Wednesday, September 03, 2008

Overreaching Contracts

Credit card companies, telecom operators, website publishers and software developers are all familiar with the need for standard, easily-applied agreements that customers sign up to by default when using the service.

While these agreements come in many names and forms ("shrink-wrap" for packaged software, "click-wrap" for downloaded software or software-as-a-service, "End User License Agreement," "Terms of Service," "Terms of Use" or "Customer Service Agreement" for websites or telecom providers) they all have one thing in common - they are contracts of adhesion, meaning the end user is stuck with them if they want to use the service.

There's nothing wrong with this per se - some form of agreement needs to surround these services, and such terms obviously can't be negotiated individually with every user. However, as today's kerfuffle over the terms of service for Google's new Chrome web browser shows, a company's lawyers need to pay attention to what these terms say and whether they are fair in the context of a contract of adhesion.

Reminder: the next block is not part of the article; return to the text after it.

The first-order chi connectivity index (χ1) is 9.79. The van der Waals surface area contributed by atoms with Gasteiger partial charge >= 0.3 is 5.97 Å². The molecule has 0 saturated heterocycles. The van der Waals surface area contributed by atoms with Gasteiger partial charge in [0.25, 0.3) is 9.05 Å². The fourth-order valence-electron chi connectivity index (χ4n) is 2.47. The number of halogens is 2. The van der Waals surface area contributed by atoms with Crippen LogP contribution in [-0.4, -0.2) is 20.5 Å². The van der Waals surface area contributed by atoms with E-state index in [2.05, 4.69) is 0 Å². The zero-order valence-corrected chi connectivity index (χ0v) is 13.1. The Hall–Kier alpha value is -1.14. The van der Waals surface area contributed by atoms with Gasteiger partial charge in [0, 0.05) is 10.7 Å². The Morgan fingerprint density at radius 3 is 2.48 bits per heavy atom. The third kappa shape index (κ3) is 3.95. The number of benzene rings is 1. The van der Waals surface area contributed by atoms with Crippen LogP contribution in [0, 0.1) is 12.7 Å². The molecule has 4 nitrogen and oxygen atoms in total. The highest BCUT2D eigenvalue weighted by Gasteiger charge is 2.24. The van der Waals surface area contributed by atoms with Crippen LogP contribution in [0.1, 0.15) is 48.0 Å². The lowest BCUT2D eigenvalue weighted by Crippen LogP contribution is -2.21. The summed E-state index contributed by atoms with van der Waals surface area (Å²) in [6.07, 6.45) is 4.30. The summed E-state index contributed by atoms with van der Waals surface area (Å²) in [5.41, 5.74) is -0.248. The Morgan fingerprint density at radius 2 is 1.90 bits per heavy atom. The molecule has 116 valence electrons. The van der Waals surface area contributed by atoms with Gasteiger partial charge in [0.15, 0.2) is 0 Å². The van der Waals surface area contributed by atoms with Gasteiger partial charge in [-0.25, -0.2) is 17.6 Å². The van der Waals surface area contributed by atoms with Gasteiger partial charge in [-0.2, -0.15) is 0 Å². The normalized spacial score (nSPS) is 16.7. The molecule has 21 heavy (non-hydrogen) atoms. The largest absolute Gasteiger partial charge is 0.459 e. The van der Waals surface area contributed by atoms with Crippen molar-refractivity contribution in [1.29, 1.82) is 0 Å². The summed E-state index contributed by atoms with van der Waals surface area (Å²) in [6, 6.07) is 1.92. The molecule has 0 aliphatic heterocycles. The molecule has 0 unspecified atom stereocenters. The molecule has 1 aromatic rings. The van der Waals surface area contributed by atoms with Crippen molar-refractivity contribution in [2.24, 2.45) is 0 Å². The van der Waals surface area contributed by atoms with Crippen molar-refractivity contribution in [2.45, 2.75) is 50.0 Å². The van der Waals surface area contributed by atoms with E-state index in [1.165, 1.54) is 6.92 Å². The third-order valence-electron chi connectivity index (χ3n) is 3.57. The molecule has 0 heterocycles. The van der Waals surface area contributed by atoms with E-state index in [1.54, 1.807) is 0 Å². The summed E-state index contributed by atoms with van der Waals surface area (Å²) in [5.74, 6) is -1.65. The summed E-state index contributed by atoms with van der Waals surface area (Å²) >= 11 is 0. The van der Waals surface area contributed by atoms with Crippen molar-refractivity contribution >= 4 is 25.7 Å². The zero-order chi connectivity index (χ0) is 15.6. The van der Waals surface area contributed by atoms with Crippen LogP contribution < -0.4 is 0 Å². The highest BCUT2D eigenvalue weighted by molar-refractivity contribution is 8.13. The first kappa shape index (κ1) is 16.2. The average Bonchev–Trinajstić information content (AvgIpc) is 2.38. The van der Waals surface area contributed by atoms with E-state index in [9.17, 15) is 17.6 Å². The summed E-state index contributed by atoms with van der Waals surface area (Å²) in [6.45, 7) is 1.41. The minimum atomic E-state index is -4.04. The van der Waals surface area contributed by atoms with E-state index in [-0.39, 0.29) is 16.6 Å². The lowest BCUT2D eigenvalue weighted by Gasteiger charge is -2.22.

Why? For starters, while most anything goes in a fully-negotiated agreement, courts will quickly find a contract of adhesion unconscionable if the terms are overreaching. After all, the consumer has no other choice but to vote with their feet (and sometimes they don't even have that choice). The Washington Supreme Court recently decided a case (see Groklaw for a terrific discussion) that offers a classic look at the far reaches of unconscionability - an AT&T customer service agreement that, in addition to requiring arbitration of disputes (usually OK, even in adhesive contracts), also barred class actions, required all proceedings to stay secret, shortened the statute of limitations to bring actions, and limited consumer rights to sue for attorney's fees, while giving AT&T the right to do so (this last point wouldn't fly even in a fully negotiated contract in many states, including CA and WA).

While the Google lawyers apparently were just a little sloppy in applying terms from other services to Chrome, AT&T's lawyers must have just felt compelled to make their terms as one-sided as possible.

The problem is that this kind of overreaching has its costs. If you're AT&T, the only terms above that really make much difference are the arbitration clause and the class action waiver. The rest of the stuff is noise. However, it's so blatantly one-sided that a court couldn't help but trash all of these clauses; indeed, AT&T is lucky the entire agreement wasn't stuffed.

What would have happened if they had kept the agreement scrupulously fair on the procedural side but had retained the important limitations (arbitration and class action waiver)? I say there's a fair chance the court would have upheld their agreement. Instead, their eagerness to craft a lopsided agreement cost them what they really cared about. Nitwits.

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